Altoona Diocese Sex Abuse Hotline So Swamped with Calls, a Second Line Is Established
By Ivey DeJesus
March 3, 2016
|The Attorney General's office this week used a chart graphic to detail what it says is 40 years of the sexual molestation of children in the Altoona-Johnstown Diocese at the hands of priests and church leaders. The Attorney General's office has dedicated a second hotline for calls pertaining to the investigation. (Mark Pynes/PennLive)|
The volume of calls to the hotline set up to field calls regarding the investigation into child sexual abuse by priests and religious leaders in the Roman Catholic Diocese of Altoona?Johnstown has been so high, authorities have set up another line.
State Attorney General Kathleen Kane on Thursday said the hotline had, within 24 hours of being established, received approximately 80 calls, and that the call volume was increasing so rapidly, another dedicated line was opened.
"The information is coming in as we expected it to," Kane said on Thursday.
The hotline - 888-538-8541 - was established amid the release of a grand jury report documenting the rape of hundreds of children by diocese leaders over 40 years. The report, released Monday, found that more than 50 priests and leaders from the eight-county diocese had for decades molested children, the youngest of them six years old. The report found that, in some cases, law enforcement authorities had given the diocese on pass and opted not to investigate further.
The investigation is ongoing, and officials from Kane's office have indicated that one phone call could change everything. The statute of limitation has expired for all the cases detailed in the grand jury report, Kane said. Richard Serbin, an Altoona attorney who has handled hundreds of cases involving victims of sexual abuse from the Altoona-Johnstown Diocese told PennLive on Wednesday that he knows of scores of cases involving priests who are not named in the grand jury report and for whom, the law could still be applicable.
reporter.jpg A reporter looks at a chart of the results of a Pennsylvania Grand Jury investigation into the child sexual abuse by over 50 priests in the Altoona-Johnstown diocese over the past 40 years. March 1, 2016 at the Blair County Convention Center in Altoona, Pa. Mark Pynes | firstname.lastname@example.org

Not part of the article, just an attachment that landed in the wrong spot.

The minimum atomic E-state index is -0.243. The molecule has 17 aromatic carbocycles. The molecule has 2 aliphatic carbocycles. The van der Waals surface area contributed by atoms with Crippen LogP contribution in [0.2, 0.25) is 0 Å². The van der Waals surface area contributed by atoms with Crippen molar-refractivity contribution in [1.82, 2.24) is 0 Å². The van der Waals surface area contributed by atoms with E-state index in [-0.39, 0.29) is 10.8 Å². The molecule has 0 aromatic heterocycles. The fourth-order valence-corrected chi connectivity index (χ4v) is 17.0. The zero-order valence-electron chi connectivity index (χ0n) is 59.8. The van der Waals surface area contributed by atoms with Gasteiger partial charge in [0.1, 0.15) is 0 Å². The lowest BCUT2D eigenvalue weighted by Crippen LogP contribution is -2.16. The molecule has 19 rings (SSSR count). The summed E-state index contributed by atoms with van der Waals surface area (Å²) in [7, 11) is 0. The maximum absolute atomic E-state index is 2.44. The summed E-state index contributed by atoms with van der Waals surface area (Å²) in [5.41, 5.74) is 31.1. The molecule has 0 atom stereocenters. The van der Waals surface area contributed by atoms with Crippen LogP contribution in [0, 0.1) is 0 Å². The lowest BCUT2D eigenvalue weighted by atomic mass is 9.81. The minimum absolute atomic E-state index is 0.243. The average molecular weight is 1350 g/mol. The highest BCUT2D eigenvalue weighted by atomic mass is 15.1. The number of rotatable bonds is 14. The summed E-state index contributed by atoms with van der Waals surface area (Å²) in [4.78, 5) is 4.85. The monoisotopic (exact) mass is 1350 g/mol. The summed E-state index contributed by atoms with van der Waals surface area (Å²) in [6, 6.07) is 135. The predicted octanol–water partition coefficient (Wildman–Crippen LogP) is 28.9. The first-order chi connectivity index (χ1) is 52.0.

Kane has assured potential callers that that they "will be taken seriously."
The head of Philadelphia SNAP (Survivors Network of those Abused by Priests), Karen Polesir, said each call to the hotline could potentially lead to more predator priests being exposed or punished.
" . . . Every call represents a troubled person heading towards help and potentially exposing more priests, nuns, bishops, seminarians and other church staff who have committed or concealed heinous crimes," Polesir said.
"Calling the AG's hotline is the best course of action for anyone with any knowledge or suspicions about child sex crimes or cover ups."
Polesir urged anyone who was reluctant to break their silence - particularly employees, to tell someone.
"It's crucial that no one stays quiet while this investigation proceeds," she said. "We implore current and former Catholic employees to find the courage to call. Please stop being part of the problem. Please start being part of the solution."
Poliser stressed that any "seemingly insignificant" piece of information could prove crucial to law enforcement.
"It's also liberating for many when they do summon the strength to pick up the phone and disclose information or suspicions about abuse," she said.
SNAP is urging anyone who may be a victim or who may have information about the abuse to refrain from calling church officials.
"Often, when Catholic staff learn of abuse, they re-double their efforts to keep a lid on it," Poliser said. "Sometimes, they intimidate victims, threaten whistleblowers, discredit witnesses, destroy evidence, and even help predators flee overseas."
The grand jury investigation found that church officials, including Bishop James Hogan and Bishop Joseph Adamec for years knew of the allegations and even kept files of the information but concealed it. In some cases, they influenced law enforcement to dismiss the cases.